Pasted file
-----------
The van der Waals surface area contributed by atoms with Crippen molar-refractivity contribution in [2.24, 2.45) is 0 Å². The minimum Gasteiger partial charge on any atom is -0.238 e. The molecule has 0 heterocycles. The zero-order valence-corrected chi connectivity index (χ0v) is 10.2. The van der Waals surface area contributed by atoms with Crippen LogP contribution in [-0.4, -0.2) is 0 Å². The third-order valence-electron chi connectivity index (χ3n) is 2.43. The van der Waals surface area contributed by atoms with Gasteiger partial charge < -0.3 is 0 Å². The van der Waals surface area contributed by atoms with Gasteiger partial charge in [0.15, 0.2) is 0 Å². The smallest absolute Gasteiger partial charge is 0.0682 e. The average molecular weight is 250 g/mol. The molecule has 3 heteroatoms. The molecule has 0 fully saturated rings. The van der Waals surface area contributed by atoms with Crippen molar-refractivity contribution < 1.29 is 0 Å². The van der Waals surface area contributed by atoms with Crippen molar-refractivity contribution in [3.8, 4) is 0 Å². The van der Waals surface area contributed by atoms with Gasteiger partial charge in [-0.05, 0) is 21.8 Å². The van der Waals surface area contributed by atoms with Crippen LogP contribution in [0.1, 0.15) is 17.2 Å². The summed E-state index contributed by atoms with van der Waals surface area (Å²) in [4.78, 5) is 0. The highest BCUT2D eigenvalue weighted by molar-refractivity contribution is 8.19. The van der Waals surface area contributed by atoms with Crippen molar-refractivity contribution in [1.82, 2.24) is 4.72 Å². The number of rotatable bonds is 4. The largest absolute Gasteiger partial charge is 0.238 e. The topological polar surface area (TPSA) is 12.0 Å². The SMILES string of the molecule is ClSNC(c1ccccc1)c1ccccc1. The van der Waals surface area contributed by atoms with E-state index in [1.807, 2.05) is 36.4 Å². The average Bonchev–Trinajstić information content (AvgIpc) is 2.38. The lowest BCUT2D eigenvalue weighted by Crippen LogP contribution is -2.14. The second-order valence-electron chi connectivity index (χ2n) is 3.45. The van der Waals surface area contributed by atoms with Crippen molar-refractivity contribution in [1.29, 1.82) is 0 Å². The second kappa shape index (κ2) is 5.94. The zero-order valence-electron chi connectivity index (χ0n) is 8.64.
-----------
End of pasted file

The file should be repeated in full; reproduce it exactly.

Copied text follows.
The van der Waals surface area contributed by atoms with Crippen molar-refractivity contribution in [2.24, 2.45) is 0 Å². The minimum Gasteiger partial charge on any atom is -0.238 e. The molecule has 0 heterocycles. The zero-order valence-corrected chi connectivity index (χ0v) is 10.2. The van der Waals surface area contributed by atoms with Crippen LogP contribution in [-0.4, -0.2) is 0 Å². The third-order valence-electron chi connectivity index (χ3n) is 2.43. The van der Waals surface area contributed by atoms with Gasteiger partial charge < -0.3 is 0 Å². The van der Waals surface area contributed by atoms with Gasteiger partial charge in [0.15, 0.2) is 0 Å². The smallest absolute Gasteiger partial charge is 0.0682 e. The average molecular weight is 250 g/mol. The molecule has 3 heteroatoms. The molecule has 0 fully saturated rings. The van der Waals surface area contributed by atoms with Crippen molar-refractivity contribution < 1.29 is 0 Å². The van der Waals surface area contributed by atoms with Crippen molar-refractivity contribution in [3.8, 4) is 0 Å². The van der Waals surface area contributed by atoms with Gasteiger partial charge in [-0.05, 0) is 21.8 Å². The van der Waals surface area contributed by atoms with Crippen LogP contribution in [0.1, 0.15) is 17.2 Å². The summed E-state index contributed by atoms with van der Waals surface area (Å²) in [4.78, 5) is 0. The highest BCUT2D eigenvalue weighted by molar-refractivity contribution is 8.19. The van der Waals surface area contributed by atoms with Crippen molar-refractivity contribution in [1.82, 2.24) is 4.72 Å². The number of rotatable bonds is 4. The largest absolute Gasteiger partial charge is 0.238 e. The topological polar surface area (TPSA) is 12.0 Å². The SMILES string of the molecule is ClSNC(c1ccccc1)c1ccccc1. The van der Waals surface area contributed by atoms with E-state index in [1.807, 2.05) is 36.4 Å². The average Bonchev–Trinajstić information content (AvgIpc) is 2.38. The lowest BCUT2D eigenvalue weighted by Crippen LogP contribution is -2.14. The second-order valence-electron chi connectivity index (χ2n) is 3.45. The van der Waals surface area contributed by atoms with Crippen molar-refractivity contribution in [1.29, 1.82) is 0 Å². The second kappa shape index (κ2) is 5.94. The zero-order valence-electron chi connectivity index (χ0n) is 8.64.